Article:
Tue, Nov 13, 2007 - Page 3 News List

KMT slams MP for mistreating young protesters

By Flora Wang and Jimmy Chuang  /  STAFF REPORTERS

The Chinese Nationalist Party (KMT) caucus yesterday accused President Chen Shui-bian's (陳水扁) bodyguards of manhandling several students who tried to plead their cause with the president on Sunday.

"Although Taiwan calls itself a democracy, people are still not allowed to plead with the president. Nor does the president listen to the voice of the people," KMT caucus whip Kuo Su-chun (郭素春) told a press conference.

Kuo was referring to a demonstration while Chen was giving a speech during National Cheng Kung University's school anniversary on Sunday.

Six students on a sports field held up banners and shouted "Designate Lo Sheng Sanatorium a historic site." They were taken away immediately by security personnel.

The sanatorium for sufferers of Hansen's Disease was built under Japanese colonial rule in 1930 in Sinjhuang (新莊), Taipei County. The Taipei City and Taipei County governments are demolishing the facility to make way for the Sinjhuang mass rapid transit Line.

The KMT caucus yesterday showed reporters two pictures -- one of the guards throwing a female student to the ground while another guard dragged away a male student who was kneeling down as he tried to plead with Chen.

Kuo lashed out at the guards for dealing with "unarmed students this way," adding that this had traumatized the students physically and psychologically.

KMT Legislator Hung Hsiu-chu (洪秀柱), who was also at the conference, said the way the presidential guards treated the students showed that Chen seemed to regard the people as "terrorists."

Such treatment had also undermined public trust and respect for the president, Hung said.

In response, the Military Police (MP) said yesterday that MPs would never tackle protesters.

"MPs form part of National Security Bureau personnel. But the presidential guard who tackled the girl is not [a member of the bureau]," said Major General Kao Yao-bin (高耀斌), police chief-of-staff, while answering Chinese Nationalist Party (KMT) Legislator Lin Yu-fangs (林郁方) questions during the legislature's National Defense Committee meeting yesterday morning.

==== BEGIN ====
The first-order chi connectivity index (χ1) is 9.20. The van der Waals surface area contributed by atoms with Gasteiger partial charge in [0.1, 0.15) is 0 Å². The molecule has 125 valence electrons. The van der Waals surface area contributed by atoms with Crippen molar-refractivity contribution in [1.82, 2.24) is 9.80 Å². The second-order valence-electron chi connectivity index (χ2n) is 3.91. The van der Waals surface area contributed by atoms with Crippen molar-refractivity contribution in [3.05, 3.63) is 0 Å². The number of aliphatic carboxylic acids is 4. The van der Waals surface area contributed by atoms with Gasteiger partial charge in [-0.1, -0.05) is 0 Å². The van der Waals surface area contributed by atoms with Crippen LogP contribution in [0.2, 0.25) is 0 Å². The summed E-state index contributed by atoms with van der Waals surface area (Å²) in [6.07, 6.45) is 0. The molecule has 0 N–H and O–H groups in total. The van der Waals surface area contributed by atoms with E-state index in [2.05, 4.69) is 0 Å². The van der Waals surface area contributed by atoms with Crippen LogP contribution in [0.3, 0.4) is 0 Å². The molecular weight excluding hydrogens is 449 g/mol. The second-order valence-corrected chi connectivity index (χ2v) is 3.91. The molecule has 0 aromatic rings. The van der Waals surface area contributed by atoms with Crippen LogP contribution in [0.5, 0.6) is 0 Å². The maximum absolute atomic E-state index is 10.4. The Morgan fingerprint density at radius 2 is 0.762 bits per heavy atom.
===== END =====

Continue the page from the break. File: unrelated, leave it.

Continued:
Kao said that MPs have been trained and know how to behave while enforcing the law.

"We always try to talk to the subject first," Kao said.

Meanwhile, the Democratic Progressive Party (DPP) legislative caucus accused the KMT of orchestrating the latest string of incidents involving the president.

"I encourage the KMT to stand up and bravely admit it," DPP legislative caucus whip Ker Chien-ming (柯建銘) said.

"Taiwanese would not do things like that. It is obvious that there's a mastermind behind all these using them as an election ploy," Ker said. "It is clever. It does not cost a lot of money, but it creates the desired effect."

Commenting on the presidential guard's alleged tackling of a female protester, DPP Legislator Kao Chien-chih (高建智) said it was understandable.

"A presidential guard's job is to protect the president. At that instant, it was difficult for him to tell who the protester was and whether the protester was a danger to the president. All he needed to do was to `disable' the protester and he did it just fine," Kao said.

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